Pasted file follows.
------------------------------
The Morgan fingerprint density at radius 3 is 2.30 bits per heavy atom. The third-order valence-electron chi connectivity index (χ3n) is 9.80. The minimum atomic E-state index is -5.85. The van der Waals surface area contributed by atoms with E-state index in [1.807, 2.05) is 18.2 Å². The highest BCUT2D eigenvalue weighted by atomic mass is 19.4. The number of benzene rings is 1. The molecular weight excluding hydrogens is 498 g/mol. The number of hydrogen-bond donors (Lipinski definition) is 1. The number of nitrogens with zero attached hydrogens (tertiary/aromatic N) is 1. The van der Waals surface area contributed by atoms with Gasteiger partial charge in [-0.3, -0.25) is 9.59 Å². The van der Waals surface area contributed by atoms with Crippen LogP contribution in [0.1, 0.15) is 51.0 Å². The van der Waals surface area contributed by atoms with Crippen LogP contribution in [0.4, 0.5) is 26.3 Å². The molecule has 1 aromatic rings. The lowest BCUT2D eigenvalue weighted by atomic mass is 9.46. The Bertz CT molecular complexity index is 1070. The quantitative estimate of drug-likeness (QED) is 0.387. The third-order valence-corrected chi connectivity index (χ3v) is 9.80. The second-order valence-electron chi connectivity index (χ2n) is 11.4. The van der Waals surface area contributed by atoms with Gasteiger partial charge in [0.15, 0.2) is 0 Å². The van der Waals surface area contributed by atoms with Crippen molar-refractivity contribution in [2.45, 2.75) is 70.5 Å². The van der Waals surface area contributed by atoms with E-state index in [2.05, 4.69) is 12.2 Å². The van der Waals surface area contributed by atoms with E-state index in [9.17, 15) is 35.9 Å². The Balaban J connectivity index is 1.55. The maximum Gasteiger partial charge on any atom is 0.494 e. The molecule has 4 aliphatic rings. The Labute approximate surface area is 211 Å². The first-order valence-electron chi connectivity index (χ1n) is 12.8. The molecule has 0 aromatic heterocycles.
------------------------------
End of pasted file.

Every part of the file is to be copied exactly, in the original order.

The Morgan fingerprint density at radius 3 is 2.30 bits per heavy atom. The third-order valence-electron chi connectivity index (χ3n) is 9.80. The minimum atomic E-state index is -5.85. The van der Waals surface area contributed by atoms with E-state index in [1.807, 2.05) is 18.2 Å². The highest BCUT2D eigenvalue weighted by atomic mass is 19.4. The number of benzene rings is 1. The molecular weight excluding hydrogens is 498 g/mol. The number of hydrogen-bond donors (Lipinski definition) is 1. The number of nitrogens with zero attached hydrogens (tertiary/aromatic N) is 1. The van der Waals surface area contributed by atoms with Gasteiger partial charge in [-0.3, -0.25) is 9.59 Å². The van der Waals surface area contributed by atoms with Crippen LogP contribution in [0.1, 0.15) is 51.0 Å². The van der Waals surface area contributed by atoms with Crippen LogP contribution in [0.4, 0.5) is 26.3 Å². The molecule has 1 aromatic rings. The lowest BCUT2D eigenvalue weighted by atomic mass is 9.46. The Bertz CT molecular complexity index is 1070. The quantitative estimate of drug-likeness (QED) is 0.387. The third-order valence-corrected chi connectivity index (χ3v) is 9.80. The second-order valence-electron chi connectivity index (χ2n) is 11.4. The van der Waals surface area contributed by atoms with Gasteiger partial charge in [0.15, 0.2) is 0 Å². The van der Waals surface area contributed by atoms with Crippen molar-refractivity contribution in [2.45, 2.75) is 70.5 Å². The van der Waals surface area contributed by atoms with E-state index in [2.05, 4.69) is 12.2 Å². The van der Waals surface area contributed by atoms with E-state index in [9.17, 15) is 35.9 Å². The Balaban J connectivity index is 1.55. The maximum Gasteiger partial charge on any atom is 0.494 e. The molecule has 4 aliphatic rings. The Labute approximate surface area is 211 Å². The first-order valence-electron chi connectivity index (χ1n) is 12.8. The molecule has 0 aromatic heterocycles.